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Perhaps when you thinking about brining, only the Thanksgiving turkey comes to mind. However, there are many cuts of meat that can benefit from brining. Leaner and drier cuts have benefited from brining because they don’t have a lot of fat to account for flavor or moisture. Chicken breasts, pork chops, and veal chops are all meats that take well to brining.
First, you have to learn the brining basics. The basic ratio for a brining solution is 1 cup of salt to 1 gallon of water. Add in fresh herbs such as rosemary, thyme, smashed garlic, and peppercorns to infuse flavor into your salt water brine. Some brining solutions incorporate brewed coffee, tea, or beer into the brining solution for extra flavor, but this does not take place of the water in the ratio. The rule of thumb is one hour of brining is required for every pound of meat — a five pound pork shoulder should brine for five hours. Watch the clock carefully, if you leave your meat in the brine too long, it will turn to mush.
While most people are familiar with wet brines, you can also dry brine meat. Dry brines are essentially spice rubs. To dry brine a cut of meat, mix: ½ teaspoon of Kosher salt per pound of meat with dried spices and herbs, such as thyme or rosemary. Place the salty mixture on your meat and place in the fridge for up to 1 or 2 days before cooking.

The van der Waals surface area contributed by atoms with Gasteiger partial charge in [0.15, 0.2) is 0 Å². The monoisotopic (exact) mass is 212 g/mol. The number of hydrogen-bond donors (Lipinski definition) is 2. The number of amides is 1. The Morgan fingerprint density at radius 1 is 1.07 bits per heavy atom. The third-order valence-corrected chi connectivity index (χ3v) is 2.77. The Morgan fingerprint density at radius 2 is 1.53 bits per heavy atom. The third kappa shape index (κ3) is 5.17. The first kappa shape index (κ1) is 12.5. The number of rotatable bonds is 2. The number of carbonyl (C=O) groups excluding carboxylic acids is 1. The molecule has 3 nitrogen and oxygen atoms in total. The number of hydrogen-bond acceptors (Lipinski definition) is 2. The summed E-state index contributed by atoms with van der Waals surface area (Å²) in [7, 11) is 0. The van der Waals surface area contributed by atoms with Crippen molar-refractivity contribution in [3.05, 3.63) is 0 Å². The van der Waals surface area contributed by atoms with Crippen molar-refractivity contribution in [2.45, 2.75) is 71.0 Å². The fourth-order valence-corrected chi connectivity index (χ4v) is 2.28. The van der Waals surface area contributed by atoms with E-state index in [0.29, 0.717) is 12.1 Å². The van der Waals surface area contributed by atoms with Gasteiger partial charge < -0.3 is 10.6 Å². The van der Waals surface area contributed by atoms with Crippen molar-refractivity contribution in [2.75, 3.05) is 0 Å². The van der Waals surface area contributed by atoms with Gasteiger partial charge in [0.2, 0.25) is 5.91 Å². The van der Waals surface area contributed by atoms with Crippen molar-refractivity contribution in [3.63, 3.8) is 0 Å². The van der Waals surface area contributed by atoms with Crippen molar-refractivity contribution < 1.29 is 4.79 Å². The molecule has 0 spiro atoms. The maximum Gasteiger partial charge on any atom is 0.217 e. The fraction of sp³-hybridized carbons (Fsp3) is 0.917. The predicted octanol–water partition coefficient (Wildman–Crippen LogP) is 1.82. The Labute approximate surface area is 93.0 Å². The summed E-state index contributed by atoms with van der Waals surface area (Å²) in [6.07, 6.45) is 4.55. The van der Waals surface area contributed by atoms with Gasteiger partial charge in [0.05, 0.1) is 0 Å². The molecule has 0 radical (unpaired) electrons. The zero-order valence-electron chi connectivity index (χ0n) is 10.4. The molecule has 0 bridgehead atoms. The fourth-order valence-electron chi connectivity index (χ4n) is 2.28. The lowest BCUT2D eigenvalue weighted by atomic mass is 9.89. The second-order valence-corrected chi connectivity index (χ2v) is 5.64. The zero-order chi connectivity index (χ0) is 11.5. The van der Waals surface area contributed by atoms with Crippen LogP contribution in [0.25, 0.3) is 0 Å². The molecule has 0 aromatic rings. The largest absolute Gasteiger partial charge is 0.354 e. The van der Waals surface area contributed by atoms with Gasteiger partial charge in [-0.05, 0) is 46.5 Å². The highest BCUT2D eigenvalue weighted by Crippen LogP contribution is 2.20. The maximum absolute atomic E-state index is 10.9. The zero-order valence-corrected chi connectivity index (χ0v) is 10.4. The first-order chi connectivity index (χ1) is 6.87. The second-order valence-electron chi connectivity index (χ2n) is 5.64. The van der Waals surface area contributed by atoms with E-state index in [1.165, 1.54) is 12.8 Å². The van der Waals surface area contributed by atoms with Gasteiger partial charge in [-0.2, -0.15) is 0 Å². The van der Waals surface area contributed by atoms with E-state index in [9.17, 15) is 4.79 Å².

There is no denying that Thanksgiving turkey is delicious when brined, but don’t utilize this technique only one day a year. Here are a few meats to brine other than turkey to get you started:
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Chicken breast is perfect for brining because it gets another layer of flavor that you wouldn’t get from seasoning. Brining the meat before-hand also allows the breast to stay moist as it cooks. The chicken gets brined in a mixture of Earl Grey tea, cinnamon, thyme, sugar, and water.
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After trying out the brine in this recipe, you’ll never skip soaking your wings again. The wings only get brined for two hours in this recipe, but it still manages to impart so much flavor. Make a brine with water, salt, chile flakes, and garlic — simple, but flavorful. We also loved the new approach it took with the sauce: mayonnaise. You’ll find it adds a creamy and flavorful texture to your regular wing sauce. — Tim Love